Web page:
Traces of the bacterium Porphyromonas gingivalis, which causes chronic gum disease, have been found in the brains of people who had Alzheimer’s disease. The result suggests the bacterium may play a role in driving the development of the disease, researchers reported yesterday (January 23) in Science Advances.
Researchers looked at brain tissue from autopsies of individuals with and without Alzheimer’s disease and found a majority of those with the disease had higher levels of an enzyme called gingipains, which is produced by P. gingivalis. They also studied the enzyme’s effects in the brains of mice, and found that it caused the animals to develop signs of Alzheimer’s. The results indicate gingipains is the “main cause of Alzheimer’s disease,” study coauthor Steve Dominy, a neurologist at Cortexyme, Inc., a company developing treatments for the disease, tells Newsweek. The new...
“I'm fully on board with the idea that this microbe could be a contributing factor. I'm much less convinced that [it] causes Alzheimer’s disease,” Robert Moir, a neurobiologist at Massachusetts General Hospital in Boston who was not involved in the study, tells Science.
In the study, Dominy and his colleagues swabbed P. gingivalis onto the gums of healthy mice every other day for 6 weeks. The bacterium took hold, and the team later detected it in the mice’s brains, where they also found dying neurons and higher levels of β-amyloid protein than in control animals, indicating the infected animals had developed signs of Alzheimer’s disease. In cell cultures, different forms of the gingipain enzyme damaged tau, another protein associated with Alzheimer’s, and that damage may cause tau to develop into tangles, which are another indicator or Alzheimer’s neurodegeneration, the researchers found in additional experiments. The team also gave the mice a drug that bound to the gingipain enzyme. The drug cleared the infection from the animals’ brains and reduced β-amyloid production and neurodegeneration.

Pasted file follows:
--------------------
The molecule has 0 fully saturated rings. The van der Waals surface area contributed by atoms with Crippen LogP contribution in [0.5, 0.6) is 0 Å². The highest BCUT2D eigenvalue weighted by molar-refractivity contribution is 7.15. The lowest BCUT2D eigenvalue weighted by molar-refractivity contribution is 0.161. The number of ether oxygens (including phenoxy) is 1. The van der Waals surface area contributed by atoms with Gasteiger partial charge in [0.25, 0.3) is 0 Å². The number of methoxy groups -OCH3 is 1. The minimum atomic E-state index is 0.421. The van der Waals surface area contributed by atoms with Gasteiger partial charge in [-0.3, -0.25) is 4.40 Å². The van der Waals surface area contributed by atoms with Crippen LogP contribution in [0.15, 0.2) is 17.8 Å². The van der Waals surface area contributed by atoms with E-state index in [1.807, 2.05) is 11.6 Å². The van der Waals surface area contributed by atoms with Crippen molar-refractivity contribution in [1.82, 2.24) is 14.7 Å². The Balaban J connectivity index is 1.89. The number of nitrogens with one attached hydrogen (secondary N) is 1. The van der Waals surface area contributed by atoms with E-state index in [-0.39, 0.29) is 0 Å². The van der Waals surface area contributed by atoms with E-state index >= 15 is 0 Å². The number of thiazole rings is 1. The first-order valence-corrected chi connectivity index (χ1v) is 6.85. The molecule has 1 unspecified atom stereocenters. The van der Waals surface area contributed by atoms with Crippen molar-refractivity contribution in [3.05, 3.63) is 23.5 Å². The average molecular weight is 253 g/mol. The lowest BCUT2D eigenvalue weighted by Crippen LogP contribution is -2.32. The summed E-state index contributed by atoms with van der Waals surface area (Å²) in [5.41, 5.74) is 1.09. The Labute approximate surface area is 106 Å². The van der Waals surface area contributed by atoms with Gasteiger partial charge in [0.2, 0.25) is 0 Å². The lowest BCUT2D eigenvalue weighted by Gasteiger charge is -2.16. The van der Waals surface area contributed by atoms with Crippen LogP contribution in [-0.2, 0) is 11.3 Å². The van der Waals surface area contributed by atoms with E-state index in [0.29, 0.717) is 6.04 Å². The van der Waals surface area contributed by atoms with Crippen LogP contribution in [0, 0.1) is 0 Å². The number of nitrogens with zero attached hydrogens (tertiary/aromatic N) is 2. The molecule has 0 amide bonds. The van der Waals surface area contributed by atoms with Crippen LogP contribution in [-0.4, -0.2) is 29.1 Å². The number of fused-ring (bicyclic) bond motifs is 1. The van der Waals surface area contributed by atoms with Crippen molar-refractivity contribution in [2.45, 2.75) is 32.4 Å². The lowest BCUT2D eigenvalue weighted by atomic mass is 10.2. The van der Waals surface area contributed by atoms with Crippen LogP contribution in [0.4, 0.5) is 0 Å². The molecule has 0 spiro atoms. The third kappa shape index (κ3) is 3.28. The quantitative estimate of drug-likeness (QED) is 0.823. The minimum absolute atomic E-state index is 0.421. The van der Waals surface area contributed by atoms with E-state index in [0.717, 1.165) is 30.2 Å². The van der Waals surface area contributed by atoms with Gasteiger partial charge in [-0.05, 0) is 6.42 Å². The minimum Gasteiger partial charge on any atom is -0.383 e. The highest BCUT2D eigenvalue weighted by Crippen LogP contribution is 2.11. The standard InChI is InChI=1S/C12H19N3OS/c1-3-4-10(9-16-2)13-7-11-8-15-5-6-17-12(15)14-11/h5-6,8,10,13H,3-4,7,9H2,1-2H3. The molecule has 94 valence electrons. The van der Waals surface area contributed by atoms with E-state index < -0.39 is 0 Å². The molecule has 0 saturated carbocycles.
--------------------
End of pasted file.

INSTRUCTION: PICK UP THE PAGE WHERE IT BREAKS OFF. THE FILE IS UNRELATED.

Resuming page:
The study “is clearly very comprehensively approached,” James Noble, a neurologist at Columbia University who has studied the link between periodontal disease and Alzheimer’s but was not involved in the new work, tells Science. “These are strange ideas, but they seem to be getting some traction.”